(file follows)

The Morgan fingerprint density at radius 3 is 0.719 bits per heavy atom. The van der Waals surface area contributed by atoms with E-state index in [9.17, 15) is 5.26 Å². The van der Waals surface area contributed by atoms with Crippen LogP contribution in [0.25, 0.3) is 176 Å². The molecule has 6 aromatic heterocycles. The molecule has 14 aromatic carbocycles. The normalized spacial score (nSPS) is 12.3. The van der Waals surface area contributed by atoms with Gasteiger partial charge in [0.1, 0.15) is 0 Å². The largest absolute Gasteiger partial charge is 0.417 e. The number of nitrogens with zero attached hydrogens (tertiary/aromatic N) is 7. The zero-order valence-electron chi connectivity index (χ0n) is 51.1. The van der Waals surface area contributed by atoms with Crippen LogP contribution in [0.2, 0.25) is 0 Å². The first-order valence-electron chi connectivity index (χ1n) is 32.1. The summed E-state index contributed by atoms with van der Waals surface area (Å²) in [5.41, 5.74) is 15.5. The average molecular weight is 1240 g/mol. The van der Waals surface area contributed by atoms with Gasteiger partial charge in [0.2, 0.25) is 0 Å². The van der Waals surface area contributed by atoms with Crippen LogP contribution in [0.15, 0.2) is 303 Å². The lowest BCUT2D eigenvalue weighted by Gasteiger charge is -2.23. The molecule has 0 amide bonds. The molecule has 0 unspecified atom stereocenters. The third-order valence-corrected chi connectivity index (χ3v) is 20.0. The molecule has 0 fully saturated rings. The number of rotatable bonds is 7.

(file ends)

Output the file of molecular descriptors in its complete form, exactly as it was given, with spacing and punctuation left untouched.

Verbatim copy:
The Morgan fingerprint density at radius 3 is 0.719 bits per heavy atom. The van der Waals surface area contributed by atoms with E-state index in [9.17, 15) is 5.26 Å². The van der Waals surface area contributed by atoms with Crippen LogP contribution in [0.25, 0.3) is 176 Å². The molecule has 6 aromatic heterocycles. The molecule has 14 aromatic carbocycles. The normalized spacial score (nSPS) is 12.3. The van der Waals surface area contributed by atoms with Gasteiger partial charge in [0.1, 0.15) is 0 Å². The largest absolute Gasteiger partial charge is 0.417 e. The number of nitrogens with zero attached hydrogens (tertiary/aromatic N) is 7. The zero-order valence-electron chi connectivity index (χ0n) is 51.1. The van der Waals surface area contributed by atoms with Crippen LogP contribution in [0.2, 0.25) is 0 Å². The first-order valence-electron chi connectivity index (χ1n) is 32.1. The summed E-state index contributed by atoms with van der Waals surface area (Å²) in [5.41, 5.74) is 15.5. The average molecular weight is 1240 g/mol. The van der Waals surface area contributed by atoms with Gasteiger partial charge in [0.2, 0.25) is 0 Å². The van der Waals surface area contributed by atoms with Crippen LogP contribution in [0.15, 0.2) is 303 Å². The lowest BCUT2D eigenvalue weighted by Gasteiger charge is -2.23. The molecule has 0 amide bonds. The molecule has 0 unspecified atom stereocenters. The third-order valence-corrected chi connectivity index (χ3v) is 20.0. The molecule has 0 fully saturated rings. The number of rotatable bonds is 7.